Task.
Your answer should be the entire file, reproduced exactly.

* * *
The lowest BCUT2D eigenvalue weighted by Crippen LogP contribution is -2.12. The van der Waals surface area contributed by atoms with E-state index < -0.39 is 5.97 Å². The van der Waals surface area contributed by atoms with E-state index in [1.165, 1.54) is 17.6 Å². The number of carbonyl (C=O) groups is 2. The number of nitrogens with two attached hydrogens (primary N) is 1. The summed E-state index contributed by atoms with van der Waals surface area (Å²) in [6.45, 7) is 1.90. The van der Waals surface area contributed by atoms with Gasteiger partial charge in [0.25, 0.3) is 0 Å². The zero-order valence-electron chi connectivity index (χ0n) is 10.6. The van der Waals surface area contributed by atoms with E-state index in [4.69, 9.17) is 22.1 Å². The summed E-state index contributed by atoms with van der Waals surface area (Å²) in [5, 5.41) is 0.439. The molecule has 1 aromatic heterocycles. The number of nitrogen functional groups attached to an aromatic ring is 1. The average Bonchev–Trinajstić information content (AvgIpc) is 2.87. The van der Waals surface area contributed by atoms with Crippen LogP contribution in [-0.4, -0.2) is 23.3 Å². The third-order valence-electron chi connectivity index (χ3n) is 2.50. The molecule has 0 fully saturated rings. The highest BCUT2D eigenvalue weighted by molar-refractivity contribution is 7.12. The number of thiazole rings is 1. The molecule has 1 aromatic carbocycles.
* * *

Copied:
The lowest BCUT2D eigenvalue weighted by Crippen LogP contribution is -2.12. The van der Waals surface area contributed by atoms with E-state index < -0.39 is 5.97 Å². The van der Waals surface area contributed by atoms with E-state index in [1.165, 1.54) is 17.6 Å². The number of carbonyl (C=O) groups is 2. The number of nitrogens with two attached hydrogens (primary N) is 1. The summed E-state index contributed by atoms with van der Waals surface area (Å²) in [6.45, 7) is 1.90. The van der Waals surface area contributed by atoms with Gasteiger partial charge in [0.25, 0.3) is 0 Å². The zero-order valence-electron chi connectivity index (χ0n) is 10.6. The van der Waals surface area contributed by atoms with E-state index in [4.69, 9.17) is 22.1 Å². The summed E-state index contributed by atoms with van der Waals surface area (Å²) in [5, 5.41) is 0.439. The molecule has 1 aromatic heterocycles. The number of nitrogen functional groups attached to an aromatic ring is 1. The average Bonchev–Trinajstić information content (AvgIpc) is 2.87. The van der Waals surface area contributed by atoms with Crippen LogP contribution in [-0.4, -0.2) is 23.3 Å². The third-order valence-electron chi connectivity index (χ3n) is 2.50. The molecule has 0 fully saturated rings. The highest BCUT2D eigenvalue weighted by molar-refractivity contribution is 7.12. The number of thiazole rings is 1. The molecule has 1 aromatic carbocycles.